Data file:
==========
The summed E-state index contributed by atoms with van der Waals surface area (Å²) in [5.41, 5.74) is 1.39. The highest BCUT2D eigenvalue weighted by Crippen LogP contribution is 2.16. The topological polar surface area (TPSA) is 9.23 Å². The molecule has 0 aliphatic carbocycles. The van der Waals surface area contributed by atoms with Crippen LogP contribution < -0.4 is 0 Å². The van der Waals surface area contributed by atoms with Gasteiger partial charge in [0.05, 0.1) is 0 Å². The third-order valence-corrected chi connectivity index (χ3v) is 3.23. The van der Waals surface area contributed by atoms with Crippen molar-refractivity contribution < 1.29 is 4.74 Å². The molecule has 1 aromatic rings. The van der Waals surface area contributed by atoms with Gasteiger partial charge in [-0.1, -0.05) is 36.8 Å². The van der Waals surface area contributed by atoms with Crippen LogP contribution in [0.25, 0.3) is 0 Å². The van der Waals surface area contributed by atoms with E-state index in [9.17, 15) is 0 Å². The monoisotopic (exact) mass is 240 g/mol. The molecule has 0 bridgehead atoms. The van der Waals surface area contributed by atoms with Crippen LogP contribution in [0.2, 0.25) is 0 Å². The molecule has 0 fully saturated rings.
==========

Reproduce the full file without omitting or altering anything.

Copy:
The summed E-state index contributed by atoms with van der Waals surface area (Å²) in [5.41, 5.74) is 1.39. The highest BCUT2D eigenvalue weighted by Crippen LogP contribution is 2.16. The topological polar surface area (TPSA) is 9.23 Å². The molecule has 0 aliphatic carbocycles. The van der Waals surface area contributed by atoms with Crippen LogP contribution < -0.4 is 0 Å². The van der Waals surface area contributed by atoms with Gasteiger partial charge in [0.05, 0.1) is 0 Å². The third-order valence-corrected chi connectivity index (χ3v) is 3.23. The van der Waals surface area contributed by atoms with Crippen molar-refractivity contribution < 1.29 is 4.74 Å². The molecule has 1 aromatic rings. The van der Waals surface area contributed by atoms with Gasteiger partial charge in [-0.1, -0.05) is 36.8 Å². The van der Waals surface area contributed by atoms with Crippen LogP contribution in [0.25, 0.3) is 0 Å². The van der Waals surface area contributed by atoms with E-state index in [9.17, 15) is 0 Å². The monoisotopic (exact) mass is 240 g/mol. The molecule has 0 bridgehead atoms. The van der Waals surface area contributed by atoms with Crippen LogP contribution in [0.2, 0.25) is 0 Å². The molecule has 0 fully saturated rings.